The RAF Museum presents a brand-new exhibition of portraits by artist Bev Tosh which shares the stories and experiences of war brides during the Second World War…
Global conflict and the mobilization of troops during World War II brought couples together who would never have met in that era. Although marriage was discouraged by the military, tens of thousands of locals married foreign nationals on active duty.
Couples met on the dance floor, on air bases, blind dates, in queues, hospitals or air raid shelters. For war brides, a new husband meant a new country.
Artist Bev Tosh is the daughter of a Royal New Zealand Air Force pilot and his Canadian war bride. Her works portray war brides of airmen stationed on RAF bases in the UK during WWII and Canadian brides of ‘flyboys’ from England, Australia and New Zealand trained in Canada.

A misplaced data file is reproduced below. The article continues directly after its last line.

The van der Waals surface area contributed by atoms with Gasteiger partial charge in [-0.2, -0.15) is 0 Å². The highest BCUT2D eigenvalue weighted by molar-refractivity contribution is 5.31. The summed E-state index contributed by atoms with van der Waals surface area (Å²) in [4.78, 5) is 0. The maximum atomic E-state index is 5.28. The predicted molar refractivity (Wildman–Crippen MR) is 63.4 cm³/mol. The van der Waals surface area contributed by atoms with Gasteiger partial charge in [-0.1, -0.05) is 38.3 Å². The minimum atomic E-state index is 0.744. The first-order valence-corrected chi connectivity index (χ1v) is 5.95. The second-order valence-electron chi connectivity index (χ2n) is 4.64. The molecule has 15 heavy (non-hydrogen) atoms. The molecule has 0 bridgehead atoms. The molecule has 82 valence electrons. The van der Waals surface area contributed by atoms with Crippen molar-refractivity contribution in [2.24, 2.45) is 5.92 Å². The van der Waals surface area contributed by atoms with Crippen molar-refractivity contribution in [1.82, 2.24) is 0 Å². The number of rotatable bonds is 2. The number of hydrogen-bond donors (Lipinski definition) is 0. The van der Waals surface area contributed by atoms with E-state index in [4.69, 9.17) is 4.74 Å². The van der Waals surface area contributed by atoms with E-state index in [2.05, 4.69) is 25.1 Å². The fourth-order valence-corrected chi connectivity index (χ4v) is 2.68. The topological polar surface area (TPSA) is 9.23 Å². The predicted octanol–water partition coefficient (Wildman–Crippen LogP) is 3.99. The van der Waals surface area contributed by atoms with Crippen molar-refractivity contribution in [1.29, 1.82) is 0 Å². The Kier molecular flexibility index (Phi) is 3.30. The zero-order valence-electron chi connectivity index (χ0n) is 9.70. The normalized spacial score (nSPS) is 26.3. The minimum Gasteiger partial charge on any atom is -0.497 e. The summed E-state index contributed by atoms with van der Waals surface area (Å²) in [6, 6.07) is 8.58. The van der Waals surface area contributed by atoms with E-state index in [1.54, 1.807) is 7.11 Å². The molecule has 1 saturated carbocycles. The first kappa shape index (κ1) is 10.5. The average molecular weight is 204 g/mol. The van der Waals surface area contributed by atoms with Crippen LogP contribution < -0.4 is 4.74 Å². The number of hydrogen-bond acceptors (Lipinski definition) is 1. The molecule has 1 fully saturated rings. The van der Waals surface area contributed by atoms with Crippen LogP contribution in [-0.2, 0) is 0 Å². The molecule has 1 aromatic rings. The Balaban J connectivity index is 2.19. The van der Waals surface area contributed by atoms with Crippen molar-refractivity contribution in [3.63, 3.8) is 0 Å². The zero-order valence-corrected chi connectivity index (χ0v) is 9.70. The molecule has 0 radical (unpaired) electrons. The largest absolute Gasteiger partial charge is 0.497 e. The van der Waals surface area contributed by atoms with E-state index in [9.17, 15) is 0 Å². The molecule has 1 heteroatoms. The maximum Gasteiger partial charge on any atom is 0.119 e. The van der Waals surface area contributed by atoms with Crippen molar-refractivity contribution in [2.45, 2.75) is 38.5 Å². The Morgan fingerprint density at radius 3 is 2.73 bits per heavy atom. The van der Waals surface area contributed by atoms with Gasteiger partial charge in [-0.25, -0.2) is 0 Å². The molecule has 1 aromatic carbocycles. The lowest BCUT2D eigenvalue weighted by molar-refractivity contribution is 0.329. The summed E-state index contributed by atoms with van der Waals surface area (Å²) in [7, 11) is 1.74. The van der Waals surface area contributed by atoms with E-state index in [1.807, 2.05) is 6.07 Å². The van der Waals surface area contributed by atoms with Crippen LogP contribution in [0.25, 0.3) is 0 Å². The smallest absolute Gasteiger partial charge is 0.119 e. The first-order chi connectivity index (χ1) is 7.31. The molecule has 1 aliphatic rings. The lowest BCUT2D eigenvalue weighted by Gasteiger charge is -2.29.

Collectively these portraits and stories speak across continents and generations of an extraordinary postwar emigration of women who made a leap of faith for the love of an airman
Artist Bev Tosh said: “This display is poignant and personal. My mother’s portrait stands shoulder to shoulder with 39 others who lived parallel lives as war brides of aircrew. My father was stationed at RAF Bicester, Oxfordshire.”